text = '';

    @property
    children2 = []; // Undeclared cc type, inferring from initialization result that the elements are undefined arrays

    @property
    _valueB = 'abc'; // Properties starting with '_' here are only serialized and will not be displayed in the editor properties panel

    @property({ type: A })
    accx : A = A.c;
}

For convenience, several additional decorators are provided to quickly declare cc types. If you only need to declare type attribute of the property, you can use the following decorators instead of @property:

Decorators Corresponding property writes
@type(t) @property(t)
@integer @property(CCInteger)
@float @property(CCFloat)
import { _decorator, CCInteger, Node } from 'cc';
const { ccclass, property, integer, float, type } = _decorator;
@ccclass
class MyClass {
    @integer // declare the cc type of the property as an integer
    index = 0;

    @type([Node]) // Declare the cc type of the property children to be a Node number
        children: Node[] = [];

    @type(String) // Warning: should not use constructor String. equivalent to CCString. can also choose not to declare type
    text = '';
    // JavaScript primitive types `number`, `string`, `boolean` can usually be undeclared
    // You can just write
    @property
    text = '';
}

visible attribute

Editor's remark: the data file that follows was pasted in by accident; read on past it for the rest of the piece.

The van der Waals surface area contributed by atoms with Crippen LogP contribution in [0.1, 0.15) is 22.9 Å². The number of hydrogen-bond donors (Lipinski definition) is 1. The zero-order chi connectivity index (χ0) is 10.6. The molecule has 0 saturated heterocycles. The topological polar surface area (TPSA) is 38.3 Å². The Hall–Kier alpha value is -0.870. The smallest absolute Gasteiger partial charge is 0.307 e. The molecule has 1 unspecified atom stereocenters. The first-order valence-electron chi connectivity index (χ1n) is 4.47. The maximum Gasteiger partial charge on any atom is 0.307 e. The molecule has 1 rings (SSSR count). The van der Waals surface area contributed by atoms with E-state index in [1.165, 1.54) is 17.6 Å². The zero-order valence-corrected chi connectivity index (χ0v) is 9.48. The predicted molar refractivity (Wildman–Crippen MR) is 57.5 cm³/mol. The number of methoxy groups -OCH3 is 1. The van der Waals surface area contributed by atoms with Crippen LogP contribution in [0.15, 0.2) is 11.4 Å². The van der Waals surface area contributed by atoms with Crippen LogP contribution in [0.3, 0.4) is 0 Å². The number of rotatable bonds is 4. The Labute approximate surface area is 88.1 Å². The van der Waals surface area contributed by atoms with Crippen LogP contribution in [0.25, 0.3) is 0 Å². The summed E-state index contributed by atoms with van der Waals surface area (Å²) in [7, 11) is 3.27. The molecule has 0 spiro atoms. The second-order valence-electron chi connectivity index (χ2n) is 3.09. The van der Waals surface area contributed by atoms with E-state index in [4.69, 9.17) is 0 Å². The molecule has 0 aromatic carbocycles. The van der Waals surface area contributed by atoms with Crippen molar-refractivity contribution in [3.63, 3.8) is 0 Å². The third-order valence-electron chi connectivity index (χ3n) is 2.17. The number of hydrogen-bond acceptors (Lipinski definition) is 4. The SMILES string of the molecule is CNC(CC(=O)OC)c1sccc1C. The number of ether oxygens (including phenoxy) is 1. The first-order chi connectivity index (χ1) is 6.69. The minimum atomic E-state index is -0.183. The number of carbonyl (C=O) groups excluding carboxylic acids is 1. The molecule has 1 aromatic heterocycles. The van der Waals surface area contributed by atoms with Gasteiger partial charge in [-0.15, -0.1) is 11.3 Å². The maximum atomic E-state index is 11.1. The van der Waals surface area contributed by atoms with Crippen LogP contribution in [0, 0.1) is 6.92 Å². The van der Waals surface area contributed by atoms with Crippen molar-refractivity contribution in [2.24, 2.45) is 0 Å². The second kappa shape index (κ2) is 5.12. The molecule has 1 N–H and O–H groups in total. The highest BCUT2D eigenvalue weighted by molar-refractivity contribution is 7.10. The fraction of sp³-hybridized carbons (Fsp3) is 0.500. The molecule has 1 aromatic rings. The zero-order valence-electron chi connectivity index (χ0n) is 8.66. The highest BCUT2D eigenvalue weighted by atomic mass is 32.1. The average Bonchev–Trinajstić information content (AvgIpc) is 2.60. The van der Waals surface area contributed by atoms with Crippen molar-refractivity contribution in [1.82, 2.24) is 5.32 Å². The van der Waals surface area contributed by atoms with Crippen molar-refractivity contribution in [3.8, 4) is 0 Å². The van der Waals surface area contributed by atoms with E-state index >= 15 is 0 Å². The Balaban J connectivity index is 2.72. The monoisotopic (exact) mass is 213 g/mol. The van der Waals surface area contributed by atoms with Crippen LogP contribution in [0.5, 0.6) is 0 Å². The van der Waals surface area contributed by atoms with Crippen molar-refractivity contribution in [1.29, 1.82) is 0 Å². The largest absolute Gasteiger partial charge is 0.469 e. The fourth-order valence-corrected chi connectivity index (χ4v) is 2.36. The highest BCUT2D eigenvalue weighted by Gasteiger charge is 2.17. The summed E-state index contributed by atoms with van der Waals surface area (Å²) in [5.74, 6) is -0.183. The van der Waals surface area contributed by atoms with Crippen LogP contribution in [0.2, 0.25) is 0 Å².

In general, whether an property is displayed in the Inspector panel depends on whether the property name starts with _. If it starts with _, it is not displayed.

To force display in the Inspector panel, set the visible attribute to true:

@property({ visible: true })
private _num = 0;

To force hiding, set the visible attribute to false:

@property({ visible: false })
num = 0;

serializable attribute

Properties are serialized by default. Once serialized, the property values set in the editor will be saved to the scene and other resource files, and will be automatically restored to the set property values when the scene is loaded. To not serialize, set serializable as false.

@property({ serializable: false })
num = 0;

override attribute

All properties are inherited by subclasses. If a subclass wants to override a property of the same name of the parent class, the override attribute needs to be set explicitly, otherwise, there will be a renaming warning:

@property({ tooltip: "my id", override: true })
id = "";

group attribute

If there are many properties or mixed properties defined in the script, the properties can be grouped and sorted by group for easy management. It also supports sorting properties within a group.